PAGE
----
Content sourced from AGRITECTURE
We all know that plants grow in soil but, what is soil? Well, it is certainly our most abundant growing medium, but it also contains the typical macro and micro-nutrients needed for plant growth. When water travels through soil, it takes those nutrients with it to the plant roots. In soilless agriculture, such as hydroponics, we simply deliver these same nutrients that have been pre-mixed into a water reservoir, along with high levels of oxygen, efficiently to the plant roots. There is so much to unpack when it comes to soilless agriculture, so this article is going to mainly focus on the typical hydroponic cultivation methods you can use, their advantages, and a little about aquaponics and organic methods.
Faster growth: A more optimized feeding plan means more grow cycles per year, more yield, more food.
Extreme decrease in water and nutrient use: By closing the loop and recycling the water through the system, hydroponics typically uses at least 90% less water than soil-based methods. So much of the water and nutrients are wasted on traditional outdoor soil farms because only a small portion of it actually makes it to the roots, and the rest ends up in the local water supply.
Controlled Environment Agriculture (CEA): CEA is a method of agriculture that optimizes the temperature, humidity, airflow, and light within in the growing environment of a farm. Growers operating using greenhouses or indoor vertical farms can create optimal growing conditions 365 days a year, anywhere in the world. This is often how soilless agriculture is applied. Growing in a controlled environment also vastly improves a farm’s ability to predict crop timing, grow high quality plants, and maintain high food safety standards. No birds flying over head or animals burrowing in the field, and pesticides can be avoided. Many CEA farms use integrated pest management (predatory bugs) to prevent or deal with any pest problems. Weather will not change the farm’s ability to produce, but energy consumption will be higher than traditional farms (due to lighting and HVAC).
Location: The farm can and should be significantly closer to the end consumer, decreasing the carbon footprint of delivery and increasing the freshness of the product. Since there is no dependence on soil fertility, this kind of growing can be done anywhere.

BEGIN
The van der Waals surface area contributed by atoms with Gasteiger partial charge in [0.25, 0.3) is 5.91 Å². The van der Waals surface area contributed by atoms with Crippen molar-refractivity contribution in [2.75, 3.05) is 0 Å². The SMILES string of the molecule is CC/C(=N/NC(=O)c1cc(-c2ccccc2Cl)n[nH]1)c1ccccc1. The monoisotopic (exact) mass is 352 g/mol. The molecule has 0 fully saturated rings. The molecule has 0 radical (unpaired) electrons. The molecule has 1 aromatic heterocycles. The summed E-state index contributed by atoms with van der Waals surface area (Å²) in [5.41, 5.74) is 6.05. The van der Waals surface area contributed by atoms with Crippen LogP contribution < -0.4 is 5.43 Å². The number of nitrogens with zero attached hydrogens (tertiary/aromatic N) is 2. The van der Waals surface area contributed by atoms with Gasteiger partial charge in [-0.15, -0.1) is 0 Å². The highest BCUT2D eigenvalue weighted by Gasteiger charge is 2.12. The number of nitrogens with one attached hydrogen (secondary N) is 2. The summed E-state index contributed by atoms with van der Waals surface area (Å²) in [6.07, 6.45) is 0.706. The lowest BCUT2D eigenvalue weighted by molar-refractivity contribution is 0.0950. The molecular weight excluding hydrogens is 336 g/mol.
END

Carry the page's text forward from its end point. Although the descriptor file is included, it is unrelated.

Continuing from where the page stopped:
Use significantly less space: With stacked, or vertical systems, the yield per square foot greatly increases. This is crucial in order to grow enough food for growing populations without needing to expand farmland into wetlands, forests, or other important natural ecosystems.
Within hydroponics, there are several techniques to allow for optimal customization of a growing operation. Whether you’re a hand-watering hobby grower, or looking to start a massive commercial farm, there is a growing technique perfectly suited for your goals. And the best part is you don’t have to choose just one! With enough space, you can use any or all of these techniques in tandem.
Simply put, this is floating plants on recirculating water. There are many ways to do it but often it is done on styrofoam insulation boards (4ft x 8ft). By drilling tapered (conical) holes in the boards to the size of the growing media you select, you can drop in your germinated plant and it won’t fall through. The roots are suspended in about 6 to 18 inches of a well-oxygenated nutrient solution until harvest. It’s perfect for short-statured leafy greens and herbs as they do not require much root support. DWC systems often hold a large volume of water slowing any swings in the chemistry of the solution. Additionally, if there is ever a pump malfunction in a DWC system, you would have many hours to fix it before you ran into any significant problems, like the roots drying out.
This versatile technique uses channels or troughs, set up on a slight angle for drainage purposes, and running a very shallow stream of water to the roots. It can be done on a timer or with a continuous flow. The solution is held at the lowest point in a reservoir that contains a submersible pump and usually air stones for optimal dissolved oxygen levels and stagnation prevention. Once the water saturates the roots, it drains back into the reservoir. NFT is best for short-statured plants like DWC, but these systems hold much less water per plant and are more easily stackable, cleanable, and customizable for your grow space.